Sunday, 25 March 2007

Lotto replay

In June of 1988, Toronto Sun reporter John Schmied took a call from a lab technician.

That call would eventually lead to the withdrawal of 12 million scratch-and-win lottery tickets and the resignation of an Ontario Lottery Corporation president.

What the York Region lab technician told Schmied was he could use an industrial x-ray machine to detect winning Money Match and Double Dollars tickets before they were scratched. He had called the OLC but was dismissed as a "crank."

Schmied, skeptical at first, arranged for a live demonstration and excitedly returned to the Sun newsroom with proof that it could be done.

This blogger was writing the Luck of the Draw lottery column at the time, so a couple of Johns teamed up for a series of x-ray tests and exclusive stories on the faulty tickets.

Other media initially downplayed the story. One Toronto television report from a dentist's office dismissed the x-ray theory after trying to read tickets with a dental x-ray machine.

But when our test after test revealed positive x-ray results, CFRB talk show host Ed Needham put the Ontario Lottery Corp. reps on the hot seat and repeatedly asked why they would not witness the Sun's tests and accept the results.

The OLC repeatedly said it would do its own independent tests, which were slow in coming. Meanwhile, the $2 tickets with prizes of up to $50,000 were still on sale.

The OLC was acting like an arrogant private business, dismissing numerous calls for a ticket recall and a full investigation.

The Toronto Sun, following several successful x-ray test sessions, took its story to Mike Farnan, the provincial NDP critic for tourism and recreation, the ministry in control of lotteries.

Farnan, impressed with the test results he witnessed and critical of the OLC's handling of the security breach, called a Queen's Park press conference for 1 p.m. June 14.

On the morning of the press conference, the OLC announced a recall of 12 million Money Match and Double Dollar tickets saying it had duplicated the Sun's x-ray tests.

During the press conference, Farnan, surrounded by reporters and photographers, announced the x-rayed prize values of two Money Match tickets and two Double Dollars tickets with 100% accuracy.

OLC president Norman Morris, who told Ed Needham he had doubts about the Sun's testing only hours before he announced the recall, tendered his resignation days later.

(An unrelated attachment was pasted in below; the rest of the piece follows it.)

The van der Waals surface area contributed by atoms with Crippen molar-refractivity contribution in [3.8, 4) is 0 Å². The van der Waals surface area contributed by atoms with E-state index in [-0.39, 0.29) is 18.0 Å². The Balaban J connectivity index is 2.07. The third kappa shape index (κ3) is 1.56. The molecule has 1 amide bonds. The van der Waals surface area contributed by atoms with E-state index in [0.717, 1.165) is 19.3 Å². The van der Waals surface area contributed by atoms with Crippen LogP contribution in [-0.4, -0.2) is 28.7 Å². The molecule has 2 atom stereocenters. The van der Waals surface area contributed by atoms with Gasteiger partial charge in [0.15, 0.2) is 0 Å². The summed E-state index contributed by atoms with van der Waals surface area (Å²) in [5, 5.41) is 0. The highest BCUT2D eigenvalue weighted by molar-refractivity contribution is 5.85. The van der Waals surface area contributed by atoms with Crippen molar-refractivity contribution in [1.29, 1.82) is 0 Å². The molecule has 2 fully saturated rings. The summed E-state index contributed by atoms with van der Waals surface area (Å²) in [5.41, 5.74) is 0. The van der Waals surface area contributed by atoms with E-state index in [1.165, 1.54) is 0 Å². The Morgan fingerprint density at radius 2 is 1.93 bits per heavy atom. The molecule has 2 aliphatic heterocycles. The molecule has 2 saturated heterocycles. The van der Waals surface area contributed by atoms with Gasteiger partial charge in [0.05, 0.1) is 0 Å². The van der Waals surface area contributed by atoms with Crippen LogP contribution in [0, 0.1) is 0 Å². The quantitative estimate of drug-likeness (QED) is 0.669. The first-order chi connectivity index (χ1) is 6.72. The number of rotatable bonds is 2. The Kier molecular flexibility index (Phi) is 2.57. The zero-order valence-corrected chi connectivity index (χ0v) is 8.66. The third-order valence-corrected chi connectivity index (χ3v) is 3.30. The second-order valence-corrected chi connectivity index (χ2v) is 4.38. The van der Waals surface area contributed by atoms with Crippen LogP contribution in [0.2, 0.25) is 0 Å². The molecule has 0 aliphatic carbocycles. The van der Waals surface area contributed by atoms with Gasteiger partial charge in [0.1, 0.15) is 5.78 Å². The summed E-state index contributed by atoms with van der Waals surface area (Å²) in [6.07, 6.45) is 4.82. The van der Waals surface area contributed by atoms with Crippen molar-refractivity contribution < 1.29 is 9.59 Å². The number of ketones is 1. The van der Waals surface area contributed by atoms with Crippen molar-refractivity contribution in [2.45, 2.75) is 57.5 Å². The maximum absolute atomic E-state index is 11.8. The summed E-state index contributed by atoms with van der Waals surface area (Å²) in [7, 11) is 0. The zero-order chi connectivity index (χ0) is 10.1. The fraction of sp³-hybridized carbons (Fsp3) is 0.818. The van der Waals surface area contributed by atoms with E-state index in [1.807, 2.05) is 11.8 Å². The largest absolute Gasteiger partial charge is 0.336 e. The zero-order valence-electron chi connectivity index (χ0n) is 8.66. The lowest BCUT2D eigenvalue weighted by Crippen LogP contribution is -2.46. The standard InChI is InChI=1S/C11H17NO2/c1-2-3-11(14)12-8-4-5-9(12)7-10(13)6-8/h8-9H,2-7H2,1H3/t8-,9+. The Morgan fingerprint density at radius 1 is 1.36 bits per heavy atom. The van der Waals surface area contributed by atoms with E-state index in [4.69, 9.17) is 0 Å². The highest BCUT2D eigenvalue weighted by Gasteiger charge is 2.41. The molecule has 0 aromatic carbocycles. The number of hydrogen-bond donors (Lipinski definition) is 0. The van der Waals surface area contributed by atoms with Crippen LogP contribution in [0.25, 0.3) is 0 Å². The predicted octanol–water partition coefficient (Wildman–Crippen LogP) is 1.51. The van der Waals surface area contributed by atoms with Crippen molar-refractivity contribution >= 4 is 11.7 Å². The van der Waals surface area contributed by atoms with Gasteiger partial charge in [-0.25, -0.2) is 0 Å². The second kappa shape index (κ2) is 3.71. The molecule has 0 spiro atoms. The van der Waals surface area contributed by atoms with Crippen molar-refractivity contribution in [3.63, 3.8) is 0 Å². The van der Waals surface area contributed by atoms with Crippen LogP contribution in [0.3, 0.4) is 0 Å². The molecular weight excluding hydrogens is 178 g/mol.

The series of lottery ticket stories earned the two Johns an Edward Dunlop Honourable Mention Award (we lost to George Gross and his series on shamed runner Ben Johnson.)

What stuck with this lottery columnist was the OLC's arrogance in dealing with the media and its reluctance to concede there was a breach in ticket security.

After making my exit in 1994 in the first round of voluntary buyout offers, the Sun decided to drop the Luck of the Draw column, which was Toronto's only weekly lottery watchdog.

That decision probably brought a sigh of relief from OLC reps, who tend to be extremely evasive and publicity-shy when anything negative is said about the OLC.

The talented John Schmied made his exit from the Sun less amicably several years later. He was among the first of the 80 Sun layoff victims.

Now, almost 20 years later, thanks to several investigative pieces by The Fifth Estate, another OLC (now the OLG), president has resigned (and there has been another ticket recall - a million instant win Super Bingo tickets.)

Duncan Brown resigned Friday as the release of a provincial ombudsman prepared to release a report into allegations of lottery ticket theft, fraud and coverups.

Maybe the report will coax the Ontario Lottery Corporation-cum-Ontario Lottery and Gaming Corp. into becoming a less arrogant and more open Crown corporation.

The Toronto Sun did its job in 1988 and The Fifth Estate did its job in 2006/07. Who knows how many people were the benefactors of faulty tickets and ticket thefts in the interim.

The OLG, a pot of gold for the provincial government since 1975, needs to be revamped and operated as an open book to satisfy ticket buyers who have lost faith in the system.

As Mike Farnan told the legislature in 1988: "The public demands that if there is going to be a lottery, it must be above reproach."

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